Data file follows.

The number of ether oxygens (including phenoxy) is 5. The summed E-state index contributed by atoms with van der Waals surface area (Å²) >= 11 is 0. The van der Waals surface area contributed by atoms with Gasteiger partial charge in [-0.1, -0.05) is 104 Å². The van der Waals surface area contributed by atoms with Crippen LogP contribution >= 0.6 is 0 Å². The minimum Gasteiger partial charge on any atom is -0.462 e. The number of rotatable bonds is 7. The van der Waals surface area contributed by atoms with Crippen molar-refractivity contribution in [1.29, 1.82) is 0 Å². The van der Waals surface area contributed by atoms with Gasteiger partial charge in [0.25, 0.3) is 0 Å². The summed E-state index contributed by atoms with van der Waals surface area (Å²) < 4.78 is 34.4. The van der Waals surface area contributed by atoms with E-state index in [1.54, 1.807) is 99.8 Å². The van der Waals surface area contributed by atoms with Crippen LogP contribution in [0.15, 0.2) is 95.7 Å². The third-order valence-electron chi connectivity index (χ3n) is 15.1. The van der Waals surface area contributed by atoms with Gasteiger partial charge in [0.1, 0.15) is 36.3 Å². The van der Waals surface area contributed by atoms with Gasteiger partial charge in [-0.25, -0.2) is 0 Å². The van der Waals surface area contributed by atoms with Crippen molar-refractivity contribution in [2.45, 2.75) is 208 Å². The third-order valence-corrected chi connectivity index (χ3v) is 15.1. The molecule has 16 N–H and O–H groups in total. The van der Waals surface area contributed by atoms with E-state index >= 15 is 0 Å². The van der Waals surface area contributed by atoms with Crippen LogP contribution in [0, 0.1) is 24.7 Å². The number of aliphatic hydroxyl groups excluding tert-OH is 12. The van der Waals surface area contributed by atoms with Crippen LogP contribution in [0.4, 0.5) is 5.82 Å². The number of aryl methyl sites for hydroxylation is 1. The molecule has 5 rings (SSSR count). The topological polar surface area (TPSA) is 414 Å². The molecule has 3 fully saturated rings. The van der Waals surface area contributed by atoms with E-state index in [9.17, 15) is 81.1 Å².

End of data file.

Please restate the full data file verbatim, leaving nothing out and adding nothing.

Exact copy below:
The number of ether oxygens (including phenoxy) is 5. The summed E-state index contributed by atoms with van der Waals surface area (Å²) >= 11 is 0. The van der Waals surface area contributed by atoms with Gasteiger partial charge in [-0.1, -0.05) is 104 Å². The van der Waals surface area contributed by atoms with Crippen LogP contribution >= 0.6 is 0 Å². The minimum Gasteiger partial charge on any atom is -0.462 e. The number of rotatable bonds is 7. The van der Waals surface area contributed by atoms with Crippen molar-refractivity contribution in [1.29, 1.82) is 0 Å². The van der Waals surface area contributed by atoms with Gasteiger partial charge in [0.25, 0.3) is 0 Å². The summed E-state index contributed by atoms with van der Waals surface area (Å²) < 4.78 is 34.4. The van der Waals surface area contributed by atoms with E-state index in [1.54, 1.807) is 99.8 Å². The van der Waals surface area contributed by atoms with Crippen LogP contribution in [0.15, 0.2) is 95.7 Å². The third-order valence-electron chi connectivity index (χ3n) is 15.1. The van der Waals surface area contributed by atoms with Gasteiger partial charge in [0.1, 0.15) is 36.3 Å². The van der Waals surface area contributed by atoms with Gasteiger partial charge in [-0.25, -0.2) is 0 Å². The van der Waals surface area contributed by atoms with Crippen molar-refractivity contribution in [2.45, 2.75) is 208 Å². The third-order valence-corrected chi connectivity index (χ3v) is 15.1. The molecule has 16 N–H and O–H groups in total. The van der Waals surface area contributed by atoms with E-state index >= 15 is 0 Å². The van der Waals surface area contributed by atoms with Crippen LogP contribution in [0, 0.1) is 24.7 Å². The number of aliphatic hydroxyl groups excluding tert-OH is 12. The van der Waals surface area contributed by atoms with Crippen LogP contribution in [0.4, 0.5) is 5.82 Å². The number of aryl methyl sites for hydroxylation is 1. The molecule has 5 rings (SSSR count). The topological polar surface area (TPSA) is 414 Å². The molecule has 3 fully saturated rings. The van der Waals surface area contributed by atoms with E-state index in [9.17, 15) is 81.1 Å².